How could an algorithm spot trolls on the Internet?

An Algorithm to Spot Trolls

Researchers at Stanford and Cornell (with funding from a Stanford Graduate Fellowship and a Google Faculty Research Award) conducted a study to see if they could use quantitative measures to detect antisocial users. They gained access to user comments hosted by Disqus for the sites, and, spanning 18 months from March 2012 through August 2013. The data consisted of around 1.75 million users (nearly 49,000 of them banned), 1.26 million threads and 39 million posts (nearly 838,000 of them deleted and 1.35 million of them reported). They narrowed the banned user data down to around 12,000 users who joined the sites after March 2012, had at least five posts and were banned permanently for something other than spamming URLs [source: Cheng].

The scientists captured data including post content, user activity, community response and moderator actions. They compared messages of users who were never banned to messages of users who were permanently banned, and looked at changes in the banned users' behavior over their time. The team found that the posts of future banned trolls tended to have the following traits:

  • poor spelling and grammar
  • more profanity
  • more negative words
  • less conciliatory or tentative language
  • lower understandability readings based on several readability tests (including the Automated Readability Index) which got worse toward the time of banning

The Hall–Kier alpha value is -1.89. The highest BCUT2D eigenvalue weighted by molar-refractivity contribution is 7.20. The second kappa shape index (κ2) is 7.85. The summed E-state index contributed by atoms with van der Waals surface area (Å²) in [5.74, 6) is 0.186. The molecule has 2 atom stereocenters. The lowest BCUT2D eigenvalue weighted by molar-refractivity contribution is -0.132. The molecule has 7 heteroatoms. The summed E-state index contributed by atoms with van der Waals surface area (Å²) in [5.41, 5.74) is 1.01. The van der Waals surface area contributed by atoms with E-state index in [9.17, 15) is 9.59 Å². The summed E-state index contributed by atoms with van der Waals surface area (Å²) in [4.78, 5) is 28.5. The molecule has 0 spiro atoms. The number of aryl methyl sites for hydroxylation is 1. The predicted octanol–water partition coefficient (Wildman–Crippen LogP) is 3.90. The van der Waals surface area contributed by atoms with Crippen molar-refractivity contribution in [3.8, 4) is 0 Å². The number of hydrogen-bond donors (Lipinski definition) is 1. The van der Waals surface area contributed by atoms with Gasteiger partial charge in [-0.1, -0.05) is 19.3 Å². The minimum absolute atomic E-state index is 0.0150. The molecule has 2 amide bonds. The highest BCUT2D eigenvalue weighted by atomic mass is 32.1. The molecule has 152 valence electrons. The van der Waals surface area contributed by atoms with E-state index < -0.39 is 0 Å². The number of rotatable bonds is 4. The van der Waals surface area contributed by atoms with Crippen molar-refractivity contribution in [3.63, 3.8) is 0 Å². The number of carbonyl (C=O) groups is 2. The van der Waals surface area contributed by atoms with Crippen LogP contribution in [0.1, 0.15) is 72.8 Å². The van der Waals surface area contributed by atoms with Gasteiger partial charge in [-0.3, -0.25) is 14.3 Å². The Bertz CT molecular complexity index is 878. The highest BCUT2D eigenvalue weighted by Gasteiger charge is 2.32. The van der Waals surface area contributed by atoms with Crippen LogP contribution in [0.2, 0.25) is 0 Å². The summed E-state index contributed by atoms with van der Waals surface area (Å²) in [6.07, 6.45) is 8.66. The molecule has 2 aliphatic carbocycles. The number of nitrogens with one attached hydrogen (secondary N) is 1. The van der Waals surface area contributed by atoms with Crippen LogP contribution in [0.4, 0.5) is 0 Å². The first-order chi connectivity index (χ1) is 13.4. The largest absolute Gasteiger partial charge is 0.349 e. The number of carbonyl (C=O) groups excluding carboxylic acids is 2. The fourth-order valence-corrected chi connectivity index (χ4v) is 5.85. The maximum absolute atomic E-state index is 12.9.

• use of different jargon and function words from non-banned community members
  • more digression from the topic
  • a much higher number of comment posts than the average user
  • a tendency to concentrate their replies in individual threads
  • a tendency to provoke more replies from others
  • worse behavior over time resulting in their posts being increasingly deleted before banning

On, the average user tended to post around 22 posts during the 18 month period, whereas the future banned users posted around 264 times before being banned [sources: Cheng, Collins]. The community was also less likely to tolerate the troll over time.

Using the quantifiable results, the researchers were able to develop an algorithm (a set of steps used to solve a problem or perform a task) that used as few as five comments to determine who would be banned in the future with 80 percent accuracy. With 10 posts, the results were 82 percent accurate, but performance peaked around 10 posts. Earlier user posts were better for predicting whether they would get banned later. The team achieved a similar level of accuracy over all three online communities. Post deletion by site moderators turned out to be the most informative activity studied, but all the data in aggregate resulted in better accuracy [source: Cheng].